Research Handbook on International Banking and Governance
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Research Handbook on International Banking and Governance

Edited by James R. Barth, Chen Lin and Clas Wihlborg

The contributors – top international scholars from finance, law and business – explore the role of governance, both internal and external, in explaining risk-taking and other aspects of the behavior of financial institutions. Additionally, they discuss market and policy features affecting objectives and quality of governance. The chapters provide in-depth analysis of factors such as: ownership, efficiency and stability; market discipline; compensation and performance; social responsibility; and governance in non-bank financial institutions. Only through this kind of rigorous examination can one hope to implement the financial reforms necessary and sufficient to reduce the likelihood and severity of future crises.
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Chapter 2: Bank Ownership and Performance: A Global Perspective

Iftekhar Hasan and Liang Song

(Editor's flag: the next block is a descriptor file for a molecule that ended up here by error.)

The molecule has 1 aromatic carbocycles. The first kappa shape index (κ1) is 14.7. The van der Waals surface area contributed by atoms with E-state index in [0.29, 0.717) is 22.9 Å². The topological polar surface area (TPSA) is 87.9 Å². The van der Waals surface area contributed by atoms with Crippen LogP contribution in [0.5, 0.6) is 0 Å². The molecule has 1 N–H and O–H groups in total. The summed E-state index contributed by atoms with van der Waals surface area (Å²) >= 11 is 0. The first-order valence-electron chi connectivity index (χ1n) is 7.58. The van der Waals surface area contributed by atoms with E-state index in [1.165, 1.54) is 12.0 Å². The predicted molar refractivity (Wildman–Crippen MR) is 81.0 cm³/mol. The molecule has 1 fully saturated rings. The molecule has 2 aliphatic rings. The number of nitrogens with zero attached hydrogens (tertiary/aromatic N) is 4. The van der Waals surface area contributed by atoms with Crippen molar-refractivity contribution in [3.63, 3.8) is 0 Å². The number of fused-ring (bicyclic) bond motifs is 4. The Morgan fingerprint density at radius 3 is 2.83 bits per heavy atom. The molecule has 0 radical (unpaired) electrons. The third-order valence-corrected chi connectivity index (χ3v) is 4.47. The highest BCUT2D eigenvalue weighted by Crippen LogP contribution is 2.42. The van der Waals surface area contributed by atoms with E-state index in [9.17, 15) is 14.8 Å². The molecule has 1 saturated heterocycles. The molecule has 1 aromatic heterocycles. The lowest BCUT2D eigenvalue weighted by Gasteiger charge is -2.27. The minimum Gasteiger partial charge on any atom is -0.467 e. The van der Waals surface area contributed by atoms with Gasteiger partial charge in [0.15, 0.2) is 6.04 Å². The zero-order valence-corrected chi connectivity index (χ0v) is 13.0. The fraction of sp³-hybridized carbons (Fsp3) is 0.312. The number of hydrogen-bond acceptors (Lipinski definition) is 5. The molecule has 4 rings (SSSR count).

Iftekhar Hasan and Liang Song 2.1 INTRODUCTION A large literature (e.g., Levine and Zervos, 1998; Beck et al., 2000; Levine et al., 2000; Claessens and Laeven, 2003) has shown that a well-functioning banking system is associated with higher economic growth by mobilizing and allocating funds efficiently and providing an important role in governing firms. Thus, how to govern banks effectively to improve bank performance becomes an important question because it is related to a country’s economic development. In addition to shareholder protection laws and bank regulations, ownership structure is a very important governance mechanism for banks (Shleifer and Vishny, 1997; Caprio et al., 2007). In particular, concentrated ownership can reduce the incentive of controlling shareholders to expropriate corporate resources from firms (Jensen and Meckling, 1976). In our study, we assemble data on ownership of banks around the world to assess its impact on banks’ performance. More importantly, superior corporate governance measured by concentrated ownership may be more critical in the financial crisis period because the decline in the expected return on investment may motivate controlling shareholders to expropriate more (Johnson et al., 2000; Mitton, 2002). Thus, we also examine whether the relationship between bank ownership and performance is more pronounced in a period of financial crisis. Specifically, we construct a new database covering 11 888 publicly traded and private banks across 44 countries and trace the ownership of banks in 2006 to identify the controlling shareholders’ voting rights.1 We find that banks generally have a controlling owner with significant control...

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